As the bus drove past Convict Lake I gazed over the line of blue water and imagined being there: the yellow setting sun, relaxing by the calm water lapping against the shore. I wanted to be there more than I wanted to face the proposition I was headed toward. I thought of my co-worker who frequently fished at Convict Lake. Jason and I had never been there, like so many places we continually pass but do not know. We’re always moving, always pushing, rarely relaxing and just enjoying. It made me think of fishing with my Dad as a little kid and how much I enjoyed it, as much for the bonding time as for the sport. Something stirred in me in that moment, driving past the lake. I wanted to fish. But I wasn't a fisherman! I resolved to learn fishing - fly fishing -once we returned from this crazy roller coaster ride.
That night we stayed at the Shiloh Inn and ate dinner at the Mammoth Chart House, toasting to success over Riesling and shrimp, while wearing Capilene tops and Houdini pants. At every opportunity Jason gleefully told others about our adventure ahead. For the first time since I was ten years old, I couldn't finish my dinner – I was nervous.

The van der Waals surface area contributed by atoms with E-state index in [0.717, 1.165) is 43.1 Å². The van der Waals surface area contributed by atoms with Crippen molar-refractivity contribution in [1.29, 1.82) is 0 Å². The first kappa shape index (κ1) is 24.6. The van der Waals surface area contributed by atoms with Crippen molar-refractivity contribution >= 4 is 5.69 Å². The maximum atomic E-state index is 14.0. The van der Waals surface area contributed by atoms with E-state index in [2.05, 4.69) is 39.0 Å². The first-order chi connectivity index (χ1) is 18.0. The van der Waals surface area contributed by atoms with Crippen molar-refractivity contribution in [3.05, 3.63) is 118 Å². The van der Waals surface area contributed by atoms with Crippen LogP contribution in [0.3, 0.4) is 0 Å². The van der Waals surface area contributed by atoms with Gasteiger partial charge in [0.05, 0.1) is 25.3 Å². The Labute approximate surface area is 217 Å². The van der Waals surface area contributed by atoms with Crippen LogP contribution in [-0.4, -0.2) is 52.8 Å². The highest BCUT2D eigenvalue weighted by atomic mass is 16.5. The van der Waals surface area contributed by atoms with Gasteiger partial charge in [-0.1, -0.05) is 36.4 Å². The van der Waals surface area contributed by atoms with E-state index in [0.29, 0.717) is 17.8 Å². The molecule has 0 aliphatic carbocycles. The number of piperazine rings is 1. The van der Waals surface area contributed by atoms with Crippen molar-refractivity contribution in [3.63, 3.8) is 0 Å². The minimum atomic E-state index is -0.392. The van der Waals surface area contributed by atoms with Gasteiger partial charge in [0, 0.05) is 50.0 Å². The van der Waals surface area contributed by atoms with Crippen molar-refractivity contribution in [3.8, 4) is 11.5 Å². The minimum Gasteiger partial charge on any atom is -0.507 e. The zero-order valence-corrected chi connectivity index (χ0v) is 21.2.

|Smoke on the horizon in Tuolumne|
The sole purpose of the next day was to find a way into Yosemite Valley and get a permit. Due to bus schedules and the Rim Fire we resolved to go to the Permit Office in Tuolumne and try our luck there.
We were going to take the 11am bus to Yosemite but Jason’s guts told him to take the 8am bus instead. Later we found out that the11am bus was cancelled due to the fire – lucky us. On the bus we met a trio of guys who were day hiking from Tuolumne to Agnew Meadows. The Yosemite Rim Fire had been burning for about a month at that point and the park was empty - we were the only ones on the bus. The bus driver said the Rim Fire dramatically reduced visitation.
When we got off the bus at Tuolumne the air smelled like smoke. An opaque white line of smoke marked the northern horizon. ‘As long as it doesn't blow south,’ we said naively.
From there we headed over to the permit office and were first in line for the 11am acquisition of permits for the following day. We made some friends after sitting in the queue for two hours, including a surfer college student. He was bright and interesting, constantly commenting on the wonders of life. A physics student at Santa Barbara, he had a very laid back, stoner aura, but at 21 this kid had his shit together. He and two other friends were also attempting to fastpack the trail in ten days. To be so young and not be afraid to tackle such lofty goals is a rare thing. I couldn't imagine experiencing something as large as the John Muir Trail at the same time you're allowed into bars for the first time. I was jealous of their ambition compared to my own at that age. We were hoping we'd see more of these kids on the trail but never intercepted them.